Why everyone should think - again - about the proposed Costco gas station

We understand that some feel the battle over Costco's request (to put a gas station next to its store in Wheaton) to be illogical, or unreasonable, or a waste of time.

If you are one such citizen, please consider two simple questions:

1.  Suppose this was about a proposed WAWA gas station in Timbuktu.  Suppose you had a friend in Timbuktu and your friend had two small kids.  And suppose your friend had done some reading and was convinced the proposed location of the station would make an incremental increased risk of 5% that his kids would develop asthma, or cancer, or some other medical problem.  How would you feel about that situation?

2.  Suppose you want to have access to the "cheap gas" that Costco may sell in Wheaton.  And you understand that you have to pay to join Costco (or perhaps you already have), that you may have to wait in line to buy the gas, and that you may save only a few cents per gallon.  Does your "need" for the Costco gas station out-way the concern that your friend (in Timbuktu) has about the health risks to his kids?

For more info, please look at our website:  www.stopcostcogas.org

Take a look at the documents we submitted to the Hearing Examiner.  To save time, skip all the long ones and read the one entitled "Concise Summary".  It is essentially one page long.


This post is contributed by a community member. The views expressed in this blog are those of the author and do not necessarily reflect those of Patch Media Corporation. Everyone is welcome to submit a post to Patch. If you'd like to post a blog, go here to get started.

The Big Egg March 05, 2013 at 08:36 PM
Despite opposing Costco gas myself, I think it is worth pointing out two things: 1. This commentary is not a "Patch" viewpoint, despite the "Webmaster" user name. I find the use of that name misleading, and believe Patch should require the user to adopt a different name. 2. I am not aware of any support for the 5% increased health risk. But, in addition, that figure is meaningless if we don't know what the underlying health risk is. Look--fight Costco gas if you want. But fight fair.
Webmaster March 05, 2013 at 09:51 PM
My apolgies to The Big Egg as to point 1. My name was supposed to have been changed to scgc-webmaster. Am trying to figure out what went wrong. As to point 2, you mis-read my post. The number is not the point.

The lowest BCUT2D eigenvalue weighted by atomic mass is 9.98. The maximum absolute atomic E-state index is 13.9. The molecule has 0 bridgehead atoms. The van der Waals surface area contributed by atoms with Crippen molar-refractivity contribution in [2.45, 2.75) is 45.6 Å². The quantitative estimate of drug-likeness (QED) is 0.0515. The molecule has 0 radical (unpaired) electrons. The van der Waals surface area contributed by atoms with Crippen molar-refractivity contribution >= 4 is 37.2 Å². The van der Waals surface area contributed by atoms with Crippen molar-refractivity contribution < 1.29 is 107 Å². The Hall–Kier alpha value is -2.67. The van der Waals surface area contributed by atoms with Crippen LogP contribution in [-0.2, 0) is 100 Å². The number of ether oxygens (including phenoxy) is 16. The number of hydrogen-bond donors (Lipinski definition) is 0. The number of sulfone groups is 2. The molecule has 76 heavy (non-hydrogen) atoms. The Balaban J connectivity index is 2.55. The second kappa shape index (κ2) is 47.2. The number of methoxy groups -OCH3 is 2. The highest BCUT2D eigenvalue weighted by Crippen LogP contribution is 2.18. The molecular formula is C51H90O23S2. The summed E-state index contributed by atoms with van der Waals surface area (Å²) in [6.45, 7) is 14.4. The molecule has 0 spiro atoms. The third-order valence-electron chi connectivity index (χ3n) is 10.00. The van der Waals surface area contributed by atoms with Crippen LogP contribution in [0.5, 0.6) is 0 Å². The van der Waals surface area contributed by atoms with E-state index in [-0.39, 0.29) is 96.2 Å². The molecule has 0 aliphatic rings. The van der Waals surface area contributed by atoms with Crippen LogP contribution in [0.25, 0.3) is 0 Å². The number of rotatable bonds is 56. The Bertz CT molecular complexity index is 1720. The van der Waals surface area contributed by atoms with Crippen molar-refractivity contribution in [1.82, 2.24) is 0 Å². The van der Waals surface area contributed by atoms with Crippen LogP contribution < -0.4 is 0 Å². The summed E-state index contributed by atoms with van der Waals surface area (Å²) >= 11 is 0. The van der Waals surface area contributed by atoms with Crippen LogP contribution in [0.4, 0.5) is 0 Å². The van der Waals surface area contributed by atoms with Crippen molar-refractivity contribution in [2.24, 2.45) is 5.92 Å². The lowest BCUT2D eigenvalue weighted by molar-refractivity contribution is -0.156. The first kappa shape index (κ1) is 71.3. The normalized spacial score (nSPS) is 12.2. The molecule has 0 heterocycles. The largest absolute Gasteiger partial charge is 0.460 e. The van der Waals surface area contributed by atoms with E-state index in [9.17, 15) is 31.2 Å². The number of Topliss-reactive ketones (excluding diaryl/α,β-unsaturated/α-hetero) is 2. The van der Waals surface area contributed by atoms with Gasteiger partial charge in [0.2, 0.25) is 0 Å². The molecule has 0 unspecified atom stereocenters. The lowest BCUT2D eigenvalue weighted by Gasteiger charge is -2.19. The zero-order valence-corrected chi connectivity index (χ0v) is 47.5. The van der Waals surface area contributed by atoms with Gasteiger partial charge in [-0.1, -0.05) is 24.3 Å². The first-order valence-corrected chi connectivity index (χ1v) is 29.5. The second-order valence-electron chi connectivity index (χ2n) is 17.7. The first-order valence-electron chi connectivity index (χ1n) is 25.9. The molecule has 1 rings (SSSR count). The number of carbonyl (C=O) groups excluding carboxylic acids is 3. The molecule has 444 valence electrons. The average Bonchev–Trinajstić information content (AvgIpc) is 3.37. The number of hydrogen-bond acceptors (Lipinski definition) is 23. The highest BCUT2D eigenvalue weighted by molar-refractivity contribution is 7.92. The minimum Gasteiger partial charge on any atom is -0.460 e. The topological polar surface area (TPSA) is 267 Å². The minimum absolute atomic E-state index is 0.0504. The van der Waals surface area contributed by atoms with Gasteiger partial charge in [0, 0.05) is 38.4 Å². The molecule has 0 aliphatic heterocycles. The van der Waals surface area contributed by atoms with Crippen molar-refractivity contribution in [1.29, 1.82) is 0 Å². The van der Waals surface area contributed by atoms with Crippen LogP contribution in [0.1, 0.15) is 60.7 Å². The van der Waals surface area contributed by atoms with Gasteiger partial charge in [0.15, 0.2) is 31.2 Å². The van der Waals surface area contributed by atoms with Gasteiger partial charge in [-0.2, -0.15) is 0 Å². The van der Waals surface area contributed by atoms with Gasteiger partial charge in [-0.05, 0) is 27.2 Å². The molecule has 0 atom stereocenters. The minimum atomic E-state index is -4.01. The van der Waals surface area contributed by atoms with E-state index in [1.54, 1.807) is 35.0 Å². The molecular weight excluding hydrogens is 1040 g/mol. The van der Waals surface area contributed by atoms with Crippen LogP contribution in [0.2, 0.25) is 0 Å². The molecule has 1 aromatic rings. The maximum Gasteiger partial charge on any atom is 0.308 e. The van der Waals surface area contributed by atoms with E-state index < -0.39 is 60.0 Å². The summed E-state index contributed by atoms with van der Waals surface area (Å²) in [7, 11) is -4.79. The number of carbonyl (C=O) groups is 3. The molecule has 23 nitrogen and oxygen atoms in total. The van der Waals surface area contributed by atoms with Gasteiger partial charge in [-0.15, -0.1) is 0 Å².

bmsinmd March 06, 2013 at 03:46 PM
HUGELY OVERWROUGHT! This is not a pool hall or pawn shop or porn store or low-rent housing going in. We're talking about a GAS STATION, as benign and passive a source of commerce as you can find. When did gas stations become such a hazard to public health? Look at the FreeState-Sunoco complex on Veirs Mill: they stand within 150 feet of a huge water storage facility that serves all of Wheaton, and within probably 100 feet of a cluster of homes. They have coexisted for 20 years, with how many poisonings of our water? And how many children now with cancer? Their combined footprint is much larger than that proposed by your Super-Mega-Jumbo station at Costco. Why is there NO concern about this 'clear and present danger'? I really think this objection to the gas station is veiled antipathy to 'big box stores'. We should be happy that a viable business like Costco wants to come to Wheaton with all the jobs and income it brings. What we'll end up with, tho, is a maimed version that can't sell alcohol OR gas. Forget about Wegmans or any other tier-one company ever coming to town. The NIMBY's are going to keep Wheaton mediocre, a place to pass by on your way to Bethesda.
Oldwheatoner March 06, 2013 at 08:06 PM
Basinmd does have a point but there is one big difference is the amount of cars waiting in line at Costco with their engines running. I have seen so many long lines at the Beltsville gas station. When I go to the Costco in Beltsville I fill up at the Shell across the street. They are competitive I am not wasting gas waiting to fill up. My concern is the traffic. I went to the meeting Costco had last month. I talked to the man who was the traffic expert. Costco feels the have a good traffic pattern for the gas station. I pointed out a huge flaw in their plan which creates a huge bottle neck. As to the traffic impact in the rest of the mall and the surrounding road was not their problem. That is for the mall and the county to study and resolve which I don't think has been considered enough. I plan to continue to go to Beltsville even though I am less than a mile from Wheaton Plaza. I don't need the hassle of getting in and out of the parking lot and trying to find a place to park. I wonder how the other businesses will be impacted when Costco opens.
Webmaster March 06, 2013 at 09:10 PM